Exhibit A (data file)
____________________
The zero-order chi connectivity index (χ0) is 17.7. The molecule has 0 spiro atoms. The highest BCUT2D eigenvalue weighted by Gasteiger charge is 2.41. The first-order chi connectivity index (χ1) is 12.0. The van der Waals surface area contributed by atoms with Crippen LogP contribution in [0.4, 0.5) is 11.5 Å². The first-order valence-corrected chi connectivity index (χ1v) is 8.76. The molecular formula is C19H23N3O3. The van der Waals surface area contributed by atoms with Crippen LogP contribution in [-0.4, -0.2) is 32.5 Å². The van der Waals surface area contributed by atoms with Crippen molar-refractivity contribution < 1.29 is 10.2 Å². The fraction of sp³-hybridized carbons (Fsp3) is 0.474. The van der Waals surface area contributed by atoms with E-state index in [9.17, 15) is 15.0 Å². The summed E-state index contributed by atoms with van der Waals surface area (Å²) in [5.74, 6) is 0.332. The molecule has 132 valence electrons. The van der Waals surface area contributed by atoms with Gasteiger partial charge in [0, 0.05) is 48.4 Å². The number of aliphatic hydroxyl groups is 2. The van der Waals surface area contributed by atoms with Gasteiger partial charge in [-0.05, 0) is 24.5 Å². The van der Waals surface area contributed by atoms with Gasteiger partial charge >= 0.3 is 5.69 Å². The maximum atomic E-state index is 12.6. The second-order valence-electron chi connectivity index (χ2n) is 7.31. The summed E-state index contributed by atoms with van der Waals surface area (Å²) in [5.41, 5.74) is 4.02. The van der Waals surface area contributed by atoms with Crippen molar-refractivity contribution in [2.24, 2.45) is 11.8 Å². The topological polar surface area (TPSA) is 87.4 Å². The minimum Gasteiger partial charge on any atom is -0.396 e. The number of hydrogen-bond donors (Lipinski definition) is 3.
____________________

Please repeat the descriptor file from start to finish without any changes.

The zero-order chi connectivity index (χ0) is 17.7. The molecule has 0 spiro atoms. The highest BCUT2D eigenvalue weighted by Gasteiger charge is 2.41. The first-order chi connectivity index (χ1) is 12.0. The van der Waals surface area contributed by atoms with Crippen LogP contribution in [0.4, 0.5) is 11.5 Å². The first-order valence-corrected chi connectivity index (χ1v) is 8.76. The molecular formula is C19H23N3O3. The van der Waals surface area contributed by atoms with Crippen LogP contribution in [-0.4, -0.2) is 32.5 Å². The van der Waals surface area contributed by atoms with Crippen molar-refractivity contribution < 1.29 is 10.2 Å². The fraction of sp³-hybridized carbons (Fsp3) is 0.474. The van der Waals surface area contributed by atoms with E-state index in [9.17, 15) is 15.0 Å². The summed E-state index contributed by atoms with van der Waals surface area (Å²) in [5.74, 6) is 0.332. The molecule has 132 valence electrons. The van der Waals surface area contributed by atoms with Gasteiger partial charge in [0, 0.05) is 48.4 Å². The number of aliphatic hydroxyl groups is 2. The van der Waals surface area contributed by atoms with Gasteiger partial charge in [-0.05, 0) is 24.5 Å². The van der Waals surface area contributed by atoms with Gasteiger partial charge >= 0.3 is 5.69 Å². The maximum atomic E-state index is 12.6. The second-order valence-electron chi connectivity index (χ2n) is 7.31. The summed E-state index contributed by atoms with van der Waals surface area (Å²) in [5.41, 5.74) is 4.02. The van der Waals surface area contributed by atoms with Crippen molar-refractivity contribution in [2.24, 2.45) is 11.8 Å². The topological polar surface area (TPSA) is 87.4 Å². The minimum Gasteiger partial charge on any atom is -0.396 e. The number of hydrogen-bond donors (Lipinski definition) is 3.